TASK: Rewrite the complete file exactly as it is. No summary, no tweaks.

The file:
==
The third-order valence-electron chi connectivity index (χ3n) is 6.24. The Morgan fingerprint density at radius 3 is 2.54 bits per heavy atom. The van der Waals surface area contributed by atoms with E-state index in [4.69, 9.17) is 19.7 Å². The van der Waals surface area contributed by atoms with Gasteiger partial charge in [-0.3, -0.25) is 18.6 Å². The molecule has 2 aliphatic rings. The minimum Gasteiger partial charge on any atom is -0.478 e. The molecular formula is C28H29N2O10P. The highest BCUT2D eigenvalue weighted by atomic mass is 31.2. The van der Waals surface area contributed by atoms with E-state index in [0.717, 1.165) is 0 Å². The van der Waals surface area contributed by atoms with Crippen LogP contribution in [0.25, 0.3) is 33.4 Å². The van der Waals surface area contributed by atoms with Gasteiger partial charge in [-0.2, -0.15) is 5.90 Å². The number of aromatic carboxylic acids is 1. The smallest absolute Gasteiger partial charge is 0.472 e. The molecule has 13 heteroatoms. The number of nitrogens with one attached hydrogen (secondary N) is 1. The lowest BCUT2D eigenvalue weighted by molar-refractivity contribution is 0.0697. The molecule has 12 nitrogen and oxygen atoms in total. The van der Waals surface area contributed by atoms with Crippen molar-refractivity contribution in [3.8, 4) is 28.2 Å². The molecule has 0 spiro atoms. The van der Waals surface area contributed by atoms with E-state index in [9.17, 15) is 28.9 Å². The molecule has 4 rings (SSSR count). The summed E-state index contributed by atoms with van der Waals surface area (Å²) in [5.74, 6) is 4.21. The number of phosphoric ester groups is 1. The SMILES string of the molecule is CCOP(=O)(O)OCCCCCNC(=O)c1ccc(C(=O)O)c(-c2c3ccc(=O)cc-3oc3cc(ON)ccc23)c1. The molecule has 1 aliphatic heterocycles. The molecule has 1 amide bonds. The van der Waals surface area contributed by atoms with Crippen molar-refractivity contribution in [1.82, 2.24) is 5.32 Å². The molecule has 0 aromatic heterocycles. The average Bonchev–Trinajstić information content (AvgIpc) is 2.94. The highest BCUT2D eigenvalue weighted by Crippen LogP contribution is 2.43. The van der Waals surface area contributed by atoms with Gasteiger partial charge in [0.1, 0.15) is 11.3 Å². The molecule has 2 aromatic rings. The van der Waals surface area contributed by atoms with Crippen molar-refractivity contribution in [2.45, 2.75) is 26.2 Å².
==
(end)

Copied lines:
The third-order valence-electron chi connectivity index (χ3n) is 6.24. The Morgan fingerprint density at radius 3 is 2.54 bits per heavy atom. The van der Waals surface area contributed by atoms with E-state index in [4.69, 9.17) is 19.7 Å². The van der Waals surface area contributed by atoms with Gasteiger partial charge in [-0.3, -0.25) is 18.6 Å². The molecule has 2 aliphatic rings. The minimum Gasteiger partial charge on any atom is -0.478 e. The molecular formula is C28H29N2O10P. The highest BCUT2D eigenvalue weighted by atomic mass is 31.2. The van der Waals surface area contributed by atoms with E-state index in [0.717, 1.165) is 0 Å². The van der Waals surface area contributed by atoms with Crippen LogP contribution in [0.25, 0.3) is 33.4 Å². The van der Waals surface area contributed by atoms with Gasteiger partial charge in [-0.2, -0.15) is 5.90 Å². The number of aromatic carboxylic acids is 1. The smallest absolute Gasteiger partial charge is 0.472 e. The molecule has 13 heteroatoms. The number of nitrogens with one attached hydrogen (secondary N) is 1. The lowest BCUT2D eigenvalue weighted by molar-refractivity contribution is 0.0697. The molecule has 12 nitrogen and oxygen atoms in total. The van der Waals surface area contributed by atoms with Crippen molar-refractivity contribution in [3.8, 4) is 28.2 Å². The molecule has 0 spiro atoms. The van der Waals surface area contributed by atoms with E-state index in [9.17, 15) is 28.9 Å². The molecule has 4 rings (SSSR count). The summed E-state index contributed by atoms with van der Waals surface area (Å²) in [5.74, 6) is 4.21. The number of phosphoric ester groups is 1. The SMILES string of the molecule is CCOP(=O)(O)OCCCCCNC(=O)c1ccc(C(=O)O)c(-c2c3ccc(=O)cc-3oc3cc(ON)ccc23)c1. The molecule has 1 aliphatic heterocycles. The molecule has 1 amide bonds. The van der Waals surface area contributed by atoms with Crippen molar-refractivity contribution in [1.82, 2.24) is 5.32 Å². The molecule has 0 aromatic heterocycles. The average Bonchev–Trinajstić information content (AvgIpc) is 2.94. The highest BCUT2D eigenvalue weighted by Crippen LogP contribution is 2.43. The van der Waals surface area contributed by atoms with Gasteiger partial charge in [0.1, 0.15) is 11.3 Å². The molecule has 2 aromatic rings. The van der Waals surface area contributed by atoms with Crippen molar-refractivity contribution in [2.45, 2.75) is 26.2 Å².